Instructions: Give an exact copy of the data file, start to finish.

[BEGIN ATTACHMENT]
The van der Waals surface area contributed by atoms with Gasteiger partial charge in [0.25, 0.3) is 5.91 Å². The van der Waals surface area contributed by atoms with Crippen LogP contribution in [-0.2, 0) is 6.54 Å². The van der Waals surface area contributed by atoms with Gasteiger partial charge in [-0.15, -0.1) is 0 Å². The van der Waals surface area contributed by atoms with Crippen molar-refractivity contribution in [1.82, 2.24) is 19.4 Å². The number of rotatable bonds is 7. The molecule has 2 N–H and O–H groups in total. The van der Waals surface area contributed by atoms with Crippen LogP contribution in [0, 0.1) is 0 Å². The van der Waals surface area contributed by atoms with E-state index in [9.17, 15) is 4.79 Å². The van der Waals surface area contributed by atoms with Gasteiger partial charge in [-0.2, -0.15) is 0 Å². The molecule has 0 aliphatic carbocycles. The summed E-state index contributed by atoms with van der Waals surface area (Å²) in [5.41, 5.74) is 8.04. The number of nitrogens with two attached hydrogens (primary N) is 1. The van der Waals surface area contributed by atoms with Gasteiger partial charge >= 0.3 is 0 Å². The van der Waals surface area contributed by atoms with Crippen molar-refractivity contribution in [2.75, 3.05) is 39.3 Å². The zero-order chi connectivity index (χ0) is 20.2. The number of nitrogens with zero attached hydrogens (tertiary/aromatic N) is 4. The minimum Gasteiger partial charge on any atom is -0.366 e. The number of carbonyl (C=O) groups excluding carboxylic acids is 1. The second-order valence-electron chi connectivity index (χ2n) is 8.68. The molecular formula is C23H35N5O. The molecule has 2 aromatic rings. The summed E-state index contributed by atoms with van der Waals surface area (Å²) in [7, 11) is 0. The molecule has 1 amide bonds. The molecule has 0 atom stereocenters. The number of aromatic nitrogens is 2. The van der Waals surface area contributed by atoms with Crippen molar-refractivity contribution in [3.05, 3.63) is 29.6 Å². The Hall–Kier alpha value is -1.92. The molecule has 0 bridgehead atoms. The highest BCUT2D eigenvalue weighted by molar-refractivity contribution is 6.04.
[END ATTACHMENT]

The van der Waals surface area contributed by atoms with Gasteiger partial charge in [0.25, 0.3) is 5.91 Å². The van der Waals surface area contributed by atoms with Crippen LogP contribution in [-0.2, 0) is 6.54 Å². The van der Waals surface area contributed by atoms with Gasteiger partial charge in [-0.15, -0.1) is 0 Å². The van der Waals surface area contributed by atoms with Crippen molar-refractivity contribution in [1.82, 2.24) is 19.4 Å². The number of rotatable bonds is 7. The molecule has 2 N–H and O–H groups in total. The van der Waals surface area contributed by atoms with Crippen LogP contribution in [0, 0.1) is 0 Å². The van der Waals surface area contributed by atoms with E-state index in [9.17, 15) is 4.79 Å². The van der Waals surface area contributed by atoms with Gasteiger partial charge in [-0.2, -0.15) is 0 Å². The molecule has 0 aliphatic carbocycles. The summed E-state index contributed by atoms with van der Waals surface area (Å²) in [5.41, 5.74) is 8.04. The number of nitrogens with two attached hydrogens (primary N) is 1. The van der Waals surface area contributed by atoms with Gasteiger partial charge >= 0.3 is 0 Å². The van der Waals surface area contributed by atoms with Crippen molar-refractivity contribution in [2.75, 3.05) is 39.3 Å². The zero-order chi connectivity index (χ0) is 20.2. The number of nitrogens with zero attached hydrogens (tertiary/aromatic N) is 4. The minimum Gasteiger partial charge on any atom is -0.366 e. The number of carbonyl (C=O) groups excluding carboxylic acids is 1. The second-order valence-electron chi connectivity index (χ2n) is 8.68. The molecular formula is C23H35N5O. The molecule has 2 aromatic rings. The summed E-state index contributed by atoms with van der Waals surface area (Å²) in [7, 11) is 0. The molecule has 1 amide bonds. The molecule has 0 atom stereocenters. The number of aromatic nitrogens is 2. The van der Waals surface area contributed by atoms with Crippen molar-refractivity contribution in [3.05, 3.63) is 29.6 Å². The Hall–Kier alpha value is -1.92. The molecule has 0 bridgehead atoms. The highest BCUT2D eigenvalue weighted by molar-refractivity contribution is 6.04.